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Just Playing Whack-a-Mole

Entry 1720, on 2015-05-28 at 21:31:52 (Rating 4, News)

The big news this morning was the investigation into corruption involving Fifa, the world body controlling football (AKA soccer). In one interview a statistic was mentioned which indicated that 99% of fans think the people in control of the sport are corrupt. That's quite a damning statistic, I think.

Most people I speak to think our politicians are corrupt, incompetent, uncaring, and have various other negative characters. And many people who work in large organisations and companies dislike the management and think they are corrupt and incompetent and usually more interested in extending their own power and influence rather than improving the core aims of the organisation.

Why is it that those who are ostensibly our leaders, and therefore theoretically the people who should enjoy the most esteem and loyalty, are so often in reality treated in the completely opposite way and are despised and mistrusted?

I think there are two reasons...

First, being a leader of a large organisation is often quite difficult and errors of judgement are inevitable. But in many ways most people's jobs are difficult. As an IT consultant my job is difficult because I have to keep up with new technology, have to work with very complex concepts, and need to coordinate the requirements of many disparate and competing systems to get the best result. But am I despised by the people I work for? Well I certainly don't think so, in fact the opposite is generally true (I should emphasise I'm talking about my clients here, not my managers).

The second reason is just the nature of most (but not all) large organisations. The mechanism which selects people for leadership roles is itself hugely corrupt. I'm convinced that in many organisations the promotion system gets the worst possible outcomes and just choosing people at random would get far better results.

This idea is supported by a study done in 2010 by three Italian researchers who demonstrated mathematically that organisations would become more efficient if they promoted people at random. I don't take the results of single studies too seriously, especially when they involve "social science" like human group behaviour, but it's an interesting result anyway.

So the current systems used to select leaders tend to choose people whose ideas closely match those making the decisions already (because they do the selection). They tend to select people who are good at telling their seniors what they want to hear rather than what is true. And they tend to favour people who are dedicated to continuing and extending the existing structure no matter how irrelevant it is.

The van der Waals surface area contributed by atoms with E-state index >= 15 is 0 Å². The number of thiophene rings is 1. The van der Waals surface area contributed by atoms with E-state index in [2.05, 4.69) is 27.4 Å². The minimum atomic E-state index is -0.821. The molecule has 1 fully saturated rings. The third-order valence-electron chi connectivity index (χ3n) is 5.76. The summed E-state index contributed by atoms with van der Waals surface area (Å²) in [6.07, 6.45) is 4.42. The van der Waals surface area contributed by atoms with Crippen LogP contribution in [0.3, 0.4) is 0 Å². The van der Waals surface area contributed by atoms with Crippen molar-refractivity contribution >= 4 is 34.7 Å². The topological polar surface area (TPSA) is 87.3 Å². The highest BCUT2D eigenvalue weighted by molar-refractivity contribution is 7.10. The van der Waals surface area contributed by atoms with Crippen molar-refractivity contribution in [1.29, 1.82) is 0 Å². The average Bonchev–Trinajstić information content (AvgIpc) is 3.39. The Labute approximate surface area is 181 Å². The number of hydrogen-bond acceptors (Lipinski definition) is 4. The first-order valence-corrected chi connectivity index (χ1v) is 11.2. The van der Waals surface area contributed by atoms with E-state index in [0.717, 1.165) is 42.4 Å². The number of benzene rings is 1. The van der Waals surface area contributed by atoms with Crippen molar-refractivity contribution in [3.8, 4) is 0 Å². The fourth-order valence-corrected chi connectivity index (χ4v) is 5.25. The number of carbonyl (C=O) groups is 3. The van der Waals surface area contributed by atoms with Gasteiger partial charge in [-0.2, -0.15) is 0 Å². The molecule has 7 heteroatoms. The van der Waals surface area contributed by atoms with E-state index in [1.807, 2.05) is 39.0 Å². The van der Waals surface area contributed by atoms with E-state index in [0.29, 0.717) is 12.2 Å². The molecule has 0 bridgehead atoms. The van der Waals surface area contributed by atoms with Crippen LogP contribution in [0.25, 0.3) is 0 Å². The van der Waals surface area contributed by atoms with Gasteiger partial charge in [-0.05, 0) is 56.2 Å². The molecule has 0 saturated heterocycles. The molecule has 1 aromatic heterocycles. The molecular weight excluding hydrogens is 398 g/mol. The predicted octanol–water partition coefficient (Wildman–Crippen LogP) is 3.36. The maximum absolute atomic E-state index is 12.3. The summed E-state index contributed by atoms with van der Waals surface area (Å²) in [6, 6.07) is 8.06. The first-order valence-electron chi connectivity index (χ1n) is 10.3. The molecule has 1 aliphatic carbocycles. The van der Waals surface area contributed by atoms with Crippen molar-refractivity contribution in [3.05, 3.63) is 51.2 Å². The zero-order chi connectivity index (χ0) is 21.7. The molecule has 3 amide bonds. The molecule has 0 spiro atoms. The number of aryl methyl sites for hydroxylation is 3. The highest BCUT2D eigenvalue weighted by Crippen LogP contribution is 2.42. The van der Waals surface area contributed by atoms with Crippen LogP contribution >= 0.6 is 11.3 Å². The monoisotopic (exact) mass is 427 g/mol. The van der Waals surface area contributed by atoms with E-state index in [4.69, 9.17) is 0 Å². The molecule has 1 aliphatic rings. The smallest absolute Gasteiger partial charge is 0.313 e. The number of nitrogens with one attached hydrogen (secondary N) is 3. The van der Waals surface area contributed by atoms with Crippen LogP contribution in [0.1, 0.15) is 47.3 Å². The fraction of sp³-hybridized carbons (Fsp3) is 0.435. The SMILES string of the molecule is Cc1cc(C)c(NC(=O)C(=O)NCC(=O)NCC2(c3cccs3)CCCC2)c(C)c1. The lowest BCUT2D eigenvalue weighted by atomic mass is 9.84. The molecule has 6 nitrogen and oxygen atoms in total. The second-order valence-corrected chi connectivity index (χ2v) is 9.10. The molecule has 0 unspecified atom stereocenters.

Once an organisation starts trending toward corruption or incompetence it is unlikely to get better because the leadership system protects itself. It's almost like a social Darwinist mechanism where the "fittest" are selected, except the fittest in this context are those who fit in best to the prevailing structure no matter how dysfunctional it is.

Even if those controlling an organisation are fundamentally reasonable people (not corrupt or incompetent to a significant extent) the promotion system is still wrong because it doesn't encourage diversity. Everyone at the management level in most situations just look like clones of each other.

You might make the point that if there is too much diversity of opinion in a management structure that it will end up being conflicted and maybe paralysed by indecision caused by too many divergent opinions and philosophies. Well maybe, but I would prefer to risk indecision because a clear path can't be agreed on rather than just going with the unopposed view of a controlling elite.

Clearly there are limits when even the most well organised and tightly controlled organisation can be overthrown and that is what might happen this time with Fifa. There are plenty of times when this type of change has happened in the past, the most significant one in recent times might be the breakdown of the USSR. But maybe this is a bit like a game of "whack-a-mole". What happened when the USSR transitioned to modern Russia? What happened when Saddam Hussein was overthrown in Iraq? Are things really that much better in either of those situations? I don't think so.

Maybe it's just an inevitable part of the human condition, at least in the current phase of our social evolution, that we will usually be ruled by the most corrupt, the mediocre, and the most self-serving leaders. Maybe all we're really doing is just playing whack-a-mole!


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